Cultural Economics

Cultural Economics investigates and analyses the contribution to and role of the creative industries and their products and services in the overall economy. It is the branch of economics that studies the relation of culture to economic outcomes. Here, ‘culture’ is defined by shared beliefs and preferences of respective groups. It is the subdivision of economics that studies the relationship between culture and economical values that created by culture itself. Culture is not only one of the most important elements of any society because of its intrinsic, aesthetic, unifying, or other intangible values but it also generates a great deal of economic activity. This activity is among the subjects of study in cultural economics.

The concept emerged in the mid-90s of the twentieth-century in the social sciences. As a corollary, since the early 1990s, social science researchers from different fields (cultural studies, economy, sociology, or geography) have been emphasizing the growing importance of culture, meaning, or ‘signs’ in the development of modern capitalism. Programmatic issues include whether and how much culture matters as to economic outcomes and what its relation is to institutions. There has been a broad discussion around a precise definition and its composition in terms of sectors of activity; however, it is a concept to which is assigned different meanings. As a growing field in behavioral economics, the role of culture in economic behavior is increasingly being demonstrated to cause significant differentials in decision-making, and the management and valuation of assets. In some cases, it contextualizes the cultural and creative industries and in other it relates to the economic exploitation of the culture of a society. On the one hand, culture is nowadays a consumption output made of goods and services representing 5% or more of household expenses in most capitalist advanced countries.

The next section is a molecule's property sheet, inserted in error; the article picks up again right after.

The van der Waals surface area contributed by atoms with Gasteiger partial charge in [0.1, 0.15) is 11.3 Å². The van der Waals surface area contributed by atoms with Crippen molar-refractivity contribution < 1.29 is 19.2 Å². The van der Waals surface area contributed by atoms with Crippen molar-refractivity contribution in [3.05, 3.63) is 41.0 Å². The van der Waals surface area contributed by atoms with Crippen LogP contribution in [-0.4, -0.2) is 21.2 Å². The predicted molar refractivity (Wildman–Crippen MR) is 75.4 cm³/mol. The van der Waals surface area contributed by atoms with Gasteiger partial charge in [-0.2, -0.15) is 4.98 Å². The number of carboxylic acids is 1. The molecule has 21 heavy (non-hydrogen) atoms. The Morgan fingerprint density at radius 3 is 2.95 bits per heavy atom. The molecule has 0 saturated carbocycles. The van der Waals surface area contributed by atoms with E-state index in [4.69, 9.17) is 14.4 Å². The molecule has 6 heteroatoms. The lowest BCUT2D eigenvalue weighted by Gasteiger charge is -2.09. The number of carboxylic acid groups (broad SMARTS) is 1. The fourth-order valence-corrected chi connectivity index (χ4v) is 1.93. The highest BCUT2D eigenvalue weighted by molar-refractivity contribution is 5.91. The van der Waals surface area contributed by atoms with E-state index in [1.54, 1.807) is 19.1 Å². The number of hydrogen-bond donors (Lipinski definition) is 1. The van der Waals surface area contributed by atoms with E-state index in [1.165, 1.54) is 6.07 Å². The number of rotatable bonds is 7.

The cultural economy can be defined as a set of activities commercially exploiting artistic, aesthetic, and semiotic creativity. Applications include the study of religion, social capital, social norms, social identity, fertility, beliefs in redistributive justice, ideology, hatred, terrorism, trust, family ties, long-term orientation, and the culture of economics. Such industries tend to concentrate on – and support the growth of – many prominent metropolises around the world. A general analytical theme is how ideas and behaviors are spread among individuals through the formation of social capital, social networks, and processes such as social learning, as in the theory of social evolution and information cascades. Since culture is increasingly embedded in the economic life of the industrial capitalist countries, it can no longer be exclusively regarded as a broad intellectual and symbolic activity embedded in social life. Methods include case studies and theoretical and empirical modeling of cultural transmission within and across social groups. In 2013 Said E. Dawlabani added the value-systems approach to the cultural emergence aspect of macroeconomics.